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This Chicago Cub Liked His Coffee So Much That He Invested in the Company

Ian Happ joins the growing fraternity of athletes investing in coffee companies

Chicago Cubs v Milwaukee Brewers
Chicago Cubs outfielder Ian Happ has his own coffee brand.
Photo by Dylan Buell/Getty Images

Coffee has seen a surge in popularity among professional athletes since the pandemic’s onset. Former Chicago Bulls player and current Miami Heat member Jimmy Butler started Big Face Coffee, his own company, last year — and he isn’t the only one. In March 2020, Chicago Cub Ian Happ invested in Connect Roasters and quickly raised money for COVID-19 relief.

Happ has spent five seasons with the Cubs. Over the last two seasons, COVID-19 has prevented athletes like him from exploring cities when they travel for the last two of them. At a news conference earlier this month, Chicago White Sox rookie Yermín Mercedes told Eater Chicago his teammates have yet to show him around the city due to restrictions. In keeping with social distancing rules, the NBA supposedly has a secret list of restaurants players are allowed to eat at this season. Players haven’t had as many opportunities to fully experience restaurants in new cities during the pandemic, but coffee shops are a different matter. Happ says one of his favorite pastimes is checking out a city’s coffee scene.

“I’ve been super passionate about it for a while,” Happ says.

Connect donates $3 for every bag of Quarantine coffee beans sold to the Greater Chicago Food Depository and Save the Children. From March 2020 through April 2021, that’s resulted in 18,000 meals for the depository. In addition to the charity endeavors, Happ wants to grow the company. He’s angling to sell Connect at Mariano’s and Whole Foods grocery stores. Happ has another target in sight, but he needs to convince his bosses first. Eventually, he would like Wrigley Field to serve his coffee: “We’re trying,” he says.

While Happ normally prefers a light roast pour over in the morning, particularly one made from Guatemalan beans, he’ll indulge in a cortado or cappuccino from time to time. His favorite road cities outside Chicago to explore for coffee are (sorry, Cubs fans) St. Louis and San Francisco.

“I think in most cities you can find at least one spot for great coffee,” he says.

Happ has secured deals to distribute his coffee outside of Chicago, netting an agreement with retailer Foxtrot to sell beans in Texas and Washington, D.C. Kitchfix, the West Town-based meal subscription service will also soon sell the coffee on its site.

Professional athletes often turn to coffee when they are looking for whatever can provide them with an edge to outperform the competition. In locker rooms and clubhouses, players used to have a choice. Option one was the typical pots of normal black coffee, similar to what the general public expects. Choice No. 2 was a mystery pot sometimes laced with amphetamines or “greenies.” Major League Baseball banned the practice in the 2000s. Football players, especially those who sprint down the field after a kickoff on special teams, were also known to chug the enhanced coffee before games.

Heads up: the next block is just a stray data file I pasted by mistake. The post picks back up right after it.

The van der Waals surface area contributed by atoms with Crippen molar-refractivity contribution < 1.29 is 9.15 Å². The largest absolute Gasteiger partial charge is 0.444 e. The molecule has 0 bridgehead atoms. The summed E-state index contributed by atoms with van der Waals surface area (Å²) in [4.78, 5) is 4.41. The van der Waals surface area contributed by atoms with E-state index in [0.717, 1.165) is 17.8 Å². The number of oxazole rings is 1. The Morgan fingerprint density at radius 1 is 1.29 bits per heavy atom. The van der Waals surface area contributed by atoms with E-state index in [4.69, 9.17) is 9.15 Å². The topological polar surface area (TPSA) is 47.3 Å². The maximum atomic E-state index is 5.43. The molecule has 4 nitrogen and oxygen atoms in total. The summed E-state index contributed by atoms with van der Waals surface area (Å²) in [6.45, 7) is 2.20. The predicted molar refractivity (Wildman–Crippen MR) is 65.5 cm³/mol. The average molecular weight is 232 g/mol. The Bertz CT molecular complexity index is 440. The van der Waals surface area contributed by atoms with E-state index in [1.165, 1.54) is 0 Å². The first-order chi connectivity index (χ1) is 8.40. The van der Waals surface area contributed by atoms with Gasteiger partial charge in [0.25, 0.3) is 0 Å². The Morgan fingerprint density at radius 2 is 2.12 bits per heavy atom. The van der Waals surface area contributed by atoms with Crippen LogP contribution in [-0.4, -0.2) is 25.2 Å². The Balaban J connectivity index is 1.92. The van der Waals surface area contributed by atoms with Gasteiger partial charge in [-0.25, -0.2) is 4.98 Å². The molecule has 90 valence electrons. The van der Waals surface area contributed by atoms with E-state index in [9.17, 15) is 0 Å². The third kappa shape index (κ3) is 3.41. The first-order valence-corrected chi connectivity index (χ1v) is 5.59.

“You mean leaded or unleaded?” Happ says when asked about the subject.

A bag of coffee at a baseball stadium.
A bag of Quarantine Coffee at Globe Life Field, the home of the Texas Rangers in Arlington, Texas.
Kitchfix [Official Photo]

Those days were long gone before Happ’s career began. But players still need pick-me-ups. Like Butler, who took advantage of the miserable coffee situation for NBA players last year while in the Orlando, Florida, bubble (Butler charged other players $20 per cup), Happ is also providing coffee to his fellow players. Through Kitchfix, the service that provides team meals to the Cubs, Texas Rangers, LA Dodgers, and Tampa Bay Rays, Happ is able to serve Connect throughout the league and will eventually sell the coffee to customers online.

“I think it’s great, I think it’s awesome that guys are getting into the stuff,” Happ says of other professional athletes’ rising interest in coffee.

Happ compares coffee’s growing popularity in sports with wine, which has gotten so much interest that stars like NBA player Carmelo Anthony are now regularly featured on magazines like Wine Spectator, two worlds people often considered wholly separate. As with coffee, this culture shift demonstrates how players are not only gaining knowledge on topics once thought too posh for locker rooms but expanding the very idea of who those interests are really for and how accessible they may be.

While athletes are discovering what coffees or wines suit them best, they’re also seeing how their different backgrounds reflect different tastes and preparation. Baseball is a multicultural sport and there’s space in the coffee world for more people to make it their own.

“I drink coffee black, but Javier Baez drinks coffee a lot differently,” Happ says. “One of the hitting coaches is from the Dominican Republic and that is all milk and sugar — it’s all over the place. It’s just fun to see the different forms of coffee and culture.”

Wrigley Field

, Chicago, IL 60613

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